One Friday, 10 weeks in to the pregnancy I had period pains and started spotting. I had read that spotting was common in early pregnancy and it wasn’t heavy so I tried to ignore it during the day. By the evening it started to get heavier, but still nothing like the beginning of my period. I decided to call the emergency gynaecology unit for some advice. They told me not to worry but to get back in touch if the pain or the bleeding got worse. So I spent the weekend worrying and still spotting but not in any more pain. By Sunday tea time, just as hubby was cooking a roast dinner, the bleeding worsened and I knew I needed to go to hospital.
The nurse who examined me reassured me that my cervix was closed, which meant I wasn’t actively miscarrying. She debated keeping me in overnight for monitoring but eventually agreed that I could go home provided I went back if things changed. I was booked in for a scan the following day. I passed 3 big clots of blood that night but the bleeding didn’t get any heavier and I still wasn’t in any pain. I tried to stay optimistic and somehow managed to sleep.
The following morning we went for a scan. We had to sit in the waiting room with lots of pregnant ladies who were excitedly waiting for their 12 and 20 week scans, all the time hoping that we would come away just as happy.
As I was supposed to be over 10 weeks pregnant I had an external scan first. I remember the sonographer telling me off for only having a half full bladder before reporting that she couldn’t see signs of a 10 week pregnancy. I had to have an internal scan to work out what was going on, which revealed that I’d had a complete miscarriage. The baby had gone and there was no way of dating the pregnancy or telling when it had happened. I realised that those blood clots were what was left of our baby.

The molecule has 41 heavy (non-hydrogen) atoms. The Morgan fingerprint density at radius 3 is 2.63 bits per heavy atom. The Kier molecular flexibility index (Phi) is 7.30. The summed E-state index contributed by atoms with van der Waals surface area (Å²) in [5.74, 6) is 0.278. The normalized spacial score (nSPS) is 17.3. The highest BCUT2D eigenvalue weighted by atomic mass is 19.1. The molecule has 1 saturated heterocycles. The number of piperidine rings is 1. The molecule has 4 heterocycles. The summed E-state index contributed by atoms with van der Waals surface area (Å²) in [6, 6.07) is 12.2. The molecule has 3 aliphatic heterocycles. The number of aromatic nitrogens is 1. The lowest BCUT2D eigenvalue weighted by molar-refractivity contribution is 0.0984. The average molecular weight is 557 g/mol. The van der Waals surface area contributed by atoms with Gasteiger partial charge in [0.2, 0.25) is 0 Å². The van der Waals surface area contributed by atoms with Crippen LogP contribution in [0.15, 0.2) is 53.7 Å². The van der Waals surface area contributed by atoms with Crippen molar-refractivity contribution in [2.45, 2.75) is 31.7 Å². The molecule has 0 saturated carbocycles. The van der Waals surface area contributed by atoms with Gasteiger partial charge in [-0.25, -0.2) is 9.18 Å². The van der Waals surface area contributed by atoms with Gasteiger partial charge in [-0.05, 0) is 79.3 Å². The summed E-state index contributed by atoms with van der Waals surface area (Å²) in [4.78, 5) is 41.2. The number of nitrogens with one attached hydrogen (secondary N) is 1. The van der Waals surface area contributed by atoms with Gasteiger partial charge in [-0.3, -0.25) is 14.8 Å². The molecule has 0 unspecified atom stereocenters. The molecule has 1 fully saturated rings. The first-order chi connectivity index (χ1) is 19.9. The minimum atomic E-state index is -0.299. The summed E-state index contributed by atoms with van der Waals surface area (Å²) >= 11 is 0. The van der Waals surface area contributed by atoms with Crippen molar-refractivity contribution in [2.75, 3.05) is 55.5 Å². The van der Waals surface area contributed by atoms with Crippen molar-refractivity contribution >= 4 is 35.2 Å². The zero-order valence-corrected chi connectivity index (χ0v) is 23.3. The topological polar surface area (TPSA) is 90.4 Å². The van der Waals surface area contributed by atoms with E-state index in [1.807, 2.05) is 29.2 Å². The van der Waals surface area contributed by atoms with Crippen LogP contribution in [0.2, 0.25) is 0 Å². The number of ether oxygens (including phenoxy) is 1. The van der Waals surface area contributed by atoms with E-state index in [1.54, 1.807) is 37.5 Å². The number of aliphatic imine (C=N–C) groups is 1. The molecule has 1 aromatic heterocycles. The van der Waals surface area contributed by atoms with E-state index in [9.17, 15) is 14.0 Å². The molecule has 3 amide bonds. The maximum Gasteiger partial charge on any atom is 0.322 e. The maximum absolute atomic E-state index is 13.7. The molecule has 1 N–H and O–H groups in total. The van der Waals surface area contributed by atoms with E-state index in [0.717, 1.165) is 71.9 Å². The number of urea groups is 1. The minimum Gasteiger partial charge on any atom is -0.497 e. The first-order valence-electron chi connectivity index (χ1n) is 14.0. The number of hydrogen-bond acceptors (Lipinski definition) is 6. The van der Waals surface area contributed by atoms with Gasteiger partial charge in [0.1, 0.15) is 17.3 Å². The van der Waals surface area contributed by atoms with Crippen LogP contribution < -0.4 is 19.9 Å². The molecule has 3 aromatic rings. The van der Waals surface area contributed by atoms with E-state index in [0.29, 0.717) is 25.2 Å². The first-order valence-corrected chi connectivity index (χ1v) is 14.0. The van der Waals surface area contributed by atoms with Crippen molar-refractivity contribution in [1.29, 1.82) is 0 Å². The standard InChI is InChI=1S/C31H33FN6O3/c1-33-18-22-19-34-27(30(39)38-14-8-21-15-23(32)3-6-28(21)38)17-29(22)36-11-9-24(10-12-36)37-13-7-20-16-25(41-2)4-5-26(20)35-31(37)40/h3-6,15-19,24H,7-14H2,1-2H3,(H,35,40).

The sonographer showed us to a quiet room in the ultrasound suite and hubby and I just sat holding each other and crying while we waited to speak to a nurse.
By the time we got home I wanted everyone who knew about the pregnancy to be told what had happened straight away. I needed to get it over with. I couldn’t bear the thought of them thinking I was still pregnant. Luckily hubby took care of that.
Over the next few weeks I had regular blood tests to rule out ectopic pregnancy (because the scan hadn’t shown any traces of the baby in my uterus) and to make sure my hCG levels returned to normal. I had some very light bleeding for a few days and that was it. The pregnancy was over. I kept thinking about how much time we’d lost.
We did our best to stay positive and focus on the future. We’d been told that there was no reason to wait before trying to get pregnant again and the nurses reassured us that getting pregnant in the first place was a good sign because it suggested that we didn’t have fertility problems. I clung to that for as long as I could.
The niggles and doubts crept back in again during the 4 months it took us to conceive again. I used an ovulation tracker but we tried not put too much pressure on ourselves.
When the next pregnancy test showed positive we were both optimistic. We had a lovely weekend in Paris thinking it would be one of our last trips just the two of us.
A second miscarriage
Just over 2 weeks after the positive pregnancy test, I started spotting. I remember the feeling of dread that came over me. I couldn’t believe it was happening again. We didn’t bother to call the hospital, we just got straight in the car. I had a scan, which showed a yolk sac and pregnancy sac but no baby.
They put me at about 5-6 weeks pregnant, which didn’t fit with my dates (I thought I was just over 7) but was apparently inconclusive. They could see signs of bleeding in my uterus but I hadn’t actually miscarried.
We had to have another scan 10 days later to get a clearer idea of what was going on. By the time it came round there was nothing left.